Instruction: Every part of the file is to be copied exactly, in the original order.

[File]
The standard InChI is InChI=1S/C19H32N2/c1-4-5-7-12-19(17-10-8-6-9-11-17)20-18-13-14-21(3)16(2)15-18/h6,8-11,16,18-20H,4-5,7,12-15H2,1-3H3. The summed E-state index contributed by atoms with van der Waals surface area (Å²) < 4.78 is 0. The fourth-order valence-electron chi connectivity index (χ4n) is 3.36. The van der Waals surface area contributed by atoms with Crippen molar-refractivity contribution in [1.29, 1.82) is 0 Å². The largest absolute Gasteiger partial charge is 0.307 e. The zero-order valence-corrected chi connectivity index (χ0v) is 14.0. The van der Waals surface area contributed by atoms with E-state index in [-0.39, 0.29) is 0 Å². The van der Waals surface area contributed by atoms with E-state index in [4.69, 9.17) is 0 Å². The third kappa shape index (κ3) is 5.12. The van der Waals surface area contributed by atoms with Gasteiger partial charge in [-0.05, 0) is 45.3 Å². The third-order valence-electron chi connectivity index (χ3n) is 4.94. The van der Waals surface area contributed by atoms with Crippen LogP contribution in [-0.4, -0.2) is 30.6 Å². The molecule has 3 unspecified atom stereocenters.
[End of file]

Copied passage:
The standard InChI is InChI=1S/C19H32N2/c1-4-5-7-12-19(17-10-8-6-9-11-17)20-18-13-14-21(3)16(2)15-18/h6,8-11,16,18-20H,4-5,7,12-15H2,1-3H3. The summed E-state index contributed by atoms with van der Waals surface area (Å²) < 4.78 is 0. The fourth-order valence-electron chi connectivity index (χ4n) is 3.36. The van der Waals surface area contributed by atoms with Crippen molar-refractivity contribution in [1.29, 1.82) is 0 Å². The largest absolute Gasteiger partial charge is 0.307 e. The zero-order valence-corrected chi connectivity index (χ0v) is 14.0. The van der Waals surface area contributed by atoms with E-state index in [-0.39, 0.29) is 0 Å². The van der Waals surface area contributed by atoms with E-state index in [4.69, 9.17) is 0 Å². The third kappa shape index (κ3) is 5.12. The van der Waals surface area contributed by atoms with Gasteiger partial charge in [-0.05, 0) is 45.3 Å². The third-order valence-electron chi connectivity index (χ3n) is 4.94. The van der Waals surface area contributed by atoms with Crippen LogP contribution in [-0.4, -0.2) is 30.6 Å². The molecule has 3 unspecified atom stereocenters.